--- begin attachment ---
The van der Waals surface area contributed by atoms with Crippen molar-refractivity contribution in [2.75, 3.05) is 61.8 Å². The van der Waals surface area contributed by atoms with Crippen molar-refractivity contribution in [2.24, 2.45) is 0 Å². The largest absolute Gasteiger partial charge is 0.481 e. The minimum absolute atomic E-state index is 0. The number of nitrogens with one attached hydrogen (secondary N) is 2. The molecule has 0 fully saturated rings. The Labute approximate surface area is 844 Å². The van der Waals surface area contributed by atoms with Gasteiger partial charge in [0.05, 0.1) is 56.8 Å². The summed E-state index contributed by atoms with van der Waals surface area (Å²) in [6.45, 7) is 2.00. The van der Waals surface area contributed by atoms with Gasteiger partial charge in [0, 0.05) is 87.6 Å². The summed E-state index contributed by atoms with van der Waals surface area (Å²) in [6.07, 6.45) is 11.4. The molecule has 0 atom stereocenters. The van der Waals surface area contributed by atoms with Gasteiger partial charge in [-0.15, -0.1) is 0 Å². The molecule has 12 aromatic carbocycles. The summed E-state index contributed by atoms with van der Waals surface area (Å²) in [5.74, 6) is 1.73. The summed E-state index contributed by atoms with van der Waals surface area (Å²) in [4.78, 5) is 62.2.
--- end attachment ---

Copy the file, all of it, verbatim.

The van der Waals surface area contributed by atoms with Crippen molar-refractivity contribution in [2.75, 3.05) is 61.8 Å². The van der Waals surface area contributed by atoms with Crippen molar-refractivity contribution in [2.24, 2.45) is 0 Å². The largest absolute Gasteiger partial charge is 0.481 e. The minimum absolute atomic E-state index is 0. The number of nitrogens with one attached hydrogen (secondary N) is 2. The molecule has 0 fully saturated rings. The Labute approximate surface area is 844 Å². The van der Waals surface area contributed by atoms with Gasteiger partial charge in [0.05, 0.1) is 56.8 Å². The summed E-state index contributed by atoms with van der Waals surface area (Å²) in [6.45, 7) is 2.00. The van der Waals surface area contributed by atoms with Gasteiger partial charge in [0, 0.05) is 87.6 Å². The summed E-state index contributed by atoms with van der Waals surface area (Å²) in [6.07, 6.45) is 11.4. The molecule has 0 atom stereocenters. The van der Waals surface area contributed by atoms with Gasteiger partial charge in [-0.15, -0.1) is 0 Å². The molecule has 12 aromatic carbocycles. The summed E-state index contributed by atoms with van der Waals surface area (Å²) in [5.74, 6) is 1.73. The summed E-state index contributed by atoms with van der Waals surface area (Å²) in [4.78, 5) is 62.2.